Is the story of Jesus mainly about his death and a life that leads to it, or is the story of Jesus mainly about his life and a death that flows from it? On one view, it hardly matters: these are just two ways of looking at the same thing. On a more combative view, the difference is as great as night and day. Does the cross belong on the sleeves (and hearts) of Christians, as the glorious core of their faith, or does it belong in the repair shop, in need of drastic repairs, the primary Christian embarrassment for believers and an offense to outsiders?

The disagreement is not over Jesus’ death as a fact. Both sides largely agree about the reality and circumstances of the crucifixion and, for that matter, of the resurrection. At least, the disagreement within one side on these issues is as great as the disagreement between the sides.

No, the conflict revolves around a theology of the cross, a theology that says Jesus’ death is the supreme saving act, and that the equation of guilt, punishment and grace worked out through the execution of the innocent, divine victim in place of a rightly condemned humanity provides the essential sum of Christianity itself.

This theology is composed of many elements in scripture and tradition—references to Jesus’ death as a sacrifice, ideas of redemptive suffering, and a deep tradition of eucharistic remembrance that Jesus died “for us.” These elements appear in all branches and eras of Christian tradition. But the organization of them into a complete substitutionary view of the atonement is much less universal. Such a view has never been prominent in the Eastern Christian church, and it was not the dominant view in the Western church for the first half of its history.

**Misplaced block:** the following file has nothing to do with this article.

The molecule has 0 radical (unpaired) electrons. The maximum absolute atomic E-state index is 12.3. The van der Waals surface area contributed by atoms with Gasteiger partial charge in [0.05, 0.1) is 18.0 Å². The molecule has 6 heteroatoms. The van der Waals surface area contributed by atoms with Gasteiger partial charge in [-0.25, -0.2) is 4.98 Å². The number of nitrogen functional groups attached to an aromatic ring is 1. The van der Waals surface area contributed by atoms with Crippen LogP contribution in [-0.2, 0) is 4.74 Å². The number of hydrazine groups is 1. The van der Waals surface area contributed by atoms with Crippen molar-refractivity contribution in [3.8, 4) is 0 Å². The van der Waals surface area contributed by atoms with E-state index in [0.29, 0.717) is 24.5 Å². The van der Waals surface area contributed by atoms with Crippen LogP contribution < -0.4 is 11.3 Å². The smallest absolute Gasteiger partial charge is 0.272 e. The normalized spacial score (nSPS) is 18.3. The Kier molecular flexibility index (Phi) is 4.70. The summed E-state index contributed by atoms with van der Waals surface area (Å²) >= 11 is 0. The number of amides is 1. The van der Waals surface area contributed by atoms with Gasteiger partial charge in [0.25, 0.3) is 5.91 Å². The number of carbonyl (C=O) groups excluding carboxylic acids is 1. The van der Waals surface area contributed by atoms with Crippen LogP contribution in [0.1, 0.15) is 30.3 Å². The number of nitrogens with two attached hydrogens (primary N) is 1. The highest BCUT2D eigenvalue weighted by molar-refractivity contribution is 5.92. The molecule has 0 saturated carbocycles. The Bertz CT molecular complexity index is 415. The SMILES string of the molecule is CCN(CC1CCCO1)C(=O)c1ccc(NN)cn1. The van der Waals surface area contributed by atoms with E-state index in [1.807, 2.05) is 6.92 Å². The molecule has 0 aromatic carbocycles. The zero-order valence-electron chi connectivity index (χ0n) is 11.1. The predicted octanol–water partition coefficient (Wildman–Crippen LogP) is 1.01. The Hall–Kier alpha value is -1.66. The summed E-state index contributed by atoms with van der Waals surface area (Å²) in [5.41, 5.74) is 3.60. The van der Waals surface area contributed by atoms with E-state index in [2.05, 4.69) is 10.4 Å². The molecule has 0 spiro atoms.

Many think the rise of atonement theology represented a terrible wrong turn, plunging Christian spirituality into a toxic brew of idealized masochism, authorized violence and social domination. In Proverbs of Ashes, two feminist theologians make this case. They make it not with heated rhetoric but through a narrative intertwining their searing personal histories of abuse, depression, ministry and loss with reflections on where Christian beliefs have abetted the destructive forces in their lives and where they have been part of the healing.

Unlike many first-person approaches to controversial issues, the book’s net effect is neither bitter nor dogmatic. The authors’ honesty and vulnerability invite a genuine dialogue. Anyone who thinks there isn’t a problem should start here.

If Rita Nakashima Brock and Rebecca Ann Parker make a case against atonement in experience, Denny Weaver complements it with a case drawn from history. The Nonviolent Atonement is a full-scale attack on St. Anselm’s and others’ substitution theologies of the cross, and it also spells out an alternative, which he calls “narrative Christus Victor.” The saving work of Jesus is his struggle against and victory over the structural evil powers of this world. Weaver adds “narrative” to the phrase Christus Victor because some might focus this battle entirely on Jesus’ death. Weaver’s point is that the saving work is one continuous story, in which the cross is just one moment.